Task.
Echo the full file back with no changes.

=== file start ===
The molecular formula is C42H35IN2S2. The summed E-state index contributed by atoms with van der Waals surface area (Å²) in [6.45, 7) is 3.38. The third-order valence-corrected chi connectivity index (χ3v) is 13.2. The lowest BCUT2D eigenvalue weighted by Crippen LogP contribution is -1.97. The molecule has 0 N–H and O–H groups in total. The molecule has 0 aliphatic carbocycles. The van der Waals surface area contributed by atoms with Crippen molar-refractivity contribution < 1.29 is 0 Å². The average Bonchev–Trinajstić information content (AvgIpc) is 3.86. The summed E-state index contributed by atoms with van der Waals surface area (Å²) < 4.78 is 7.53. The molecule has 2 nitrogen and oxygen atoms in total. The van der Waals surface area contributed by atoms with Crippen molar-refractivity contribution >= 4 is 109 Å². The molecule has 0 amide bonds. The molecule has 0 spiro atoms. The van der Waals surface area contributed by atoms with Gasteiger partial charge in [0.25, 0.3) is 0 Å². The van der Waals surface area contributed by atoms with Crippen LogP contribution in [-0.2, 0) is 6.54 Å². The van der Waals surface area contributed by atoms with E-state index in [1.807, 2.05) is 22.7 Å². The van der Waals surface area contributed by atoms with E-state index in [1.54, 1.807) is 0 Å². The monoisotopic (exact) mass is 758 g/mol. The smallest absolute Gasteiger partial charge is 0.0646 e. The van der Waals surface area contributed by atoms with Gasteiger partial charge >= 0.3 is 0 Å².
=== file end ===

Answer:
The molecular formula is C42H35IN2S2. The summed E-state index contributed by atoms with van der Waals surface area (Å²) in [6.45, 7) is 3.38. The third-order valence-corrected chi connectivity index (χ3v) is 13.2. The lowest BCUT2D eigenvalue weighted by Crippen LogP contribution is -1.97. The molecule has 0 N–H and O–H groups in total. The molecule has 0 aliphatic carbocycles. The van der Waals surface area contributed by atoms with Crippen molar-refractivity contribution < 1.29 is 0 Å². The average Bonchev–Trinajstić information content (AvgIpc) is 3.86. The summed E-state index contributed by atoms with van der Waals surface area (Å²) < 4.78 is 7.53. The molecule has 2 nitrogen and oxygen atoms in total. The van der Waals surface area contributed by atoms with Crippen molar-refractivity contribution >= 4 is 109 Å². The molecule has 0 amide bonds. The molecule has 0 spiro atoms. The van der Waals surface area contributed by atoms with Gasteiger partial charge in [0.25, 0.3) is 0 Å². The van der Waals surface area contributed by atoms with Crippen LogP contribution in [-0.2, 0) is 6.54 Å². The van der Waals surface area contributed by atoms with E-state index in [1.807, 2.05) is 22.7 Å². The van der Waals surface area contributed by atoms with E-state index in [1.54, 1.807) is 0 Å². The monoisotopic (exact) mass is 758 g/mol. The smallest absolute Gasteiger partial charge is 0.0646 e. The van der Waals surface area contributed by atoms with Gasteiger partial charge >= 0.3 is 0 Å².